Mae's Real Stories
Memories for Miriam, Alice, Theo, Delia, Tessa
and anyone else who would like to be here
Saturday, January 13, 2007
Myrtle wrote this story for Miriam, Alice, Theo, Delia, and Tessa.
When I was a little girl, your great grandmother Evelyn lived in our house. She was an artist. She had painted a number of pictures to illustrate a children's book, and they hung in my sister Merilyn and my bedroom. There were two of them, and I never heard what the story was about. We also had an embroidered poem that was framed and hung over our chest of drawers. I would crawl up on top of the furniture to read it, and would get in trouble. When I had children, I asked my Mother what had happened to the pictures. She still had them, and I hung them in my daughter's room, and then when my daughter Brenda's children were born, they hung in their room. I have them stored away in a closet waiting for her first granddaughter to be born. I don't know what happened with the embroidered poem.
I am not as artistic as your great grandmother, but I do embroider. I made quilts for each of my grandchildren. I needed a little help with the last two, as our son's wife had twins. My daughters helped me finish them in time for their birth. I think all 9 quilts are still in existence awaiting the births of my great grandchildren.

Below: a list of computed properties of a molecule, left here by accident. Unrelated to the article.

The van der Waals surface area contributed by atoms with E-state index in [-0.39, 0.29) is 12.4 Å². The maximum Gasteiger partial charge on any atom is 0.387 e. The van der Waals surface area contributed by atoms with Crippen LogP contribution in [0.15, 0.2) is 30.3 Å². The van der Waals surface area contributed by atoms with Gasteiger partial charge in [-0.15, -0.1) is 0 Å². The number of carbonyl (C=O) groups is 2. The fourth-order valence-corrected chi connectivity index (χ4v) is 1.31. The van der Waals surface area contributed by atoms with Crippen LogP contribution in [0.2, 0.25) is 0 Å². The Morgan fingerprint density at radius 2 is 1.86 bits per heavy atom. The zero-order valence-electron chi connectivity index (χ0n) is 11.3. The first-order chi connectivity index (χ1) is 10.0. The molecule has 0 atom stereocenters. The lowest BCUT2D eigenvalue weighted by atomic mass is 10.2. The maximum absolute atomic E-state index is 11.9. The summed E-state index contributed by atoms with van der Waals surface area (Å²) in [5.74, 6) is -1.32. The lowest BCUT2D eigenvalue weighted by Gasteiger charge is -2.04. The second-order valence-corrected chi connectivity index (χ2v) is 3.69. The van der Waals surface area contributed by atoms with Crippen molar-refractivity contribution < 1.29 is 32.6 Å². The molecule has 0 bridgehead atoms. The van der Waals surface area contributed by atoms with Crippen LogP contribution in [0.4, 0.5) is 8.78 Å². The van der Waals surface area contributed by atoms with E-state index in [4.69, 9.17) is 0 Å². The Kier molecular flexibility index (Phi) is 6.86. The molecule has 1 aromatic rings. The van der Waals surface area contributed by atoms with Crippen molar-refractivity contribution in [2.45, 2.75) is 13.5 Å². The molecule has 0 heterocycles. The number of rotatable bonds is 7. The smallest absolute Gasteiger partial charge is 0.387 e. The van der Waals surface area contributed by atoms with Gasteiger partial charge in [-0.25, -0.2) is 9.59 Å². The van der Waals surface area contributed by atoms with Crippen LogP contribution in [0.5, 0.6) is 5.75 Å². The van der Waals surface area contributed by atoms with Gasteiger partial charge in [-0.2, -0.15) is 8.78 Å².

When your grandmother was a child, her parents and Arny and Elaine spent a summer near Boulder, Colorado. While there, your great grandmother did a painting of the Flat Irons, a mountain formation that could be seen from our kitchen window. She gave me the painting, and my daughter Debbie has it hanging in her front hall.
One of the other favorite paintings of hers is a still life featuring a bible, a wine cup, and a challah. I watched her paint a similar one that hung in our dining room for many years. My mother let one of our relatives have it, much to the dismay of my sister and me. She painted another one for my sister, who has it hanging in her home.
I have many happy memories of your great grandmother. She was very ill the last few years of her life, but she never complained, and showed all of us how to live and die with dignity.
In Myrtle's story, she told about some children's book illustrations that my mother once made. Elaine has this illustration at her house:
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